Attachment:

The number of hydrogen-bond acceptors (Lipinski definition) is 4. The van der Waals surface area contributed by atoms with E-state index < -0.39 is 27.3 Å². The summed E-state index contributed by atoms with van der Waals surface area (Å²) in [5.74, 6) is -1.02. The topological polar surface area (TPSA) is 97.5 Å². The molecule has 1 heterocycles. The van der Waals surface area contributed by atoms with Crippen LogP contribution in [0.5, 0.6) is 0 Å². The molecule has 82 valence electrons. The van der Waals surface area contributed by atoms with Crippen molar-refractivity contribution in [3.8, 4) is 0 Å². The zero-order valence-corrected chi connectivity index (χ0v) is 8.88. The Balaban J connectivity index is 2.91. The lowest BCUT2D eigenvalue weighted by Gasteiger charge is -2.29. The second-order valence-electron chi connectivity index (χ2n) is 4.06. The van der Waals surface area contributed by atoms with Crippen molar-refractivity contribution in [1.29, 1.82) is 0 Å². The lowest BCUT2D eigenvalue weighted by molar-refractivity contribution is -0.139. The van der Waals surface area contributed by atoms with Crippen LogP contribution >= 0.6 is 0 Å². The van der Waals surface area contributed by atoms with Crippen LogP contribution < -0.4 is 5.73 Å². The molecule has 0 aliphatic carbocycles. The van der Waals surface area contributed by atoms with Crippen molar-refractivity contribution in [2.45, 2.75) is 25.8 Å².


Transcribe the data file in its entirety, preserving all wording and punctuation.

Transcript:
The number of hydrogen-bond acceptors (Lipinski definition) is 4. The van der Waals surface area contributed by atoms with E-state index < -0.39 is 27.3 Å². The summed E-state index contributed by atoms with van der Waals surface area (Å²) in [5.74, 6) is -1.02. The topological polar surface area (TPSA) is 97.5 Å². The molecule has 1 heterocycles. The van der Waals surface area contributed by atoms with Crippen LogP contribution in [0.5, 0.6) is 0 Å². The molecule has 82 valence electrons. The van der Waals surface area contributed by atoms with Crippen molar-refractivity contribution in [3.8, 4) is 0 Å². The zero-order valence-corrected chi connectivity index (χ0v) is 8.88. The Balaban J connectivity index is 2.91. The lowest BCUT2D eigenvalue weighted by Gasteiger charge is -2.29. The second-order valence-electron chi connectivity index (χ2n) is 4.06. The van der Waals surface area contributed by atoms with Crippen molar-refractivity contribution in [1.29, 1.82) is 0 Å². The lowest BCUT2D eigenvalue weighted by molar-refractivity contribution is -0.139. The van der Waals surface area contributed by atoms with Crippen LogP contribution >= 0.6 is 0 Å². The van der Waals surface area contributed by atoms with Crippen LogP contribution < -0.4 is 5.73 Å². The molecule has 0 aliphatic carbocycles. The van der Waals surface area contributed by atoms with Crippen molar-refractivity contribution in [2.45, 2.75) is 25.8 Å².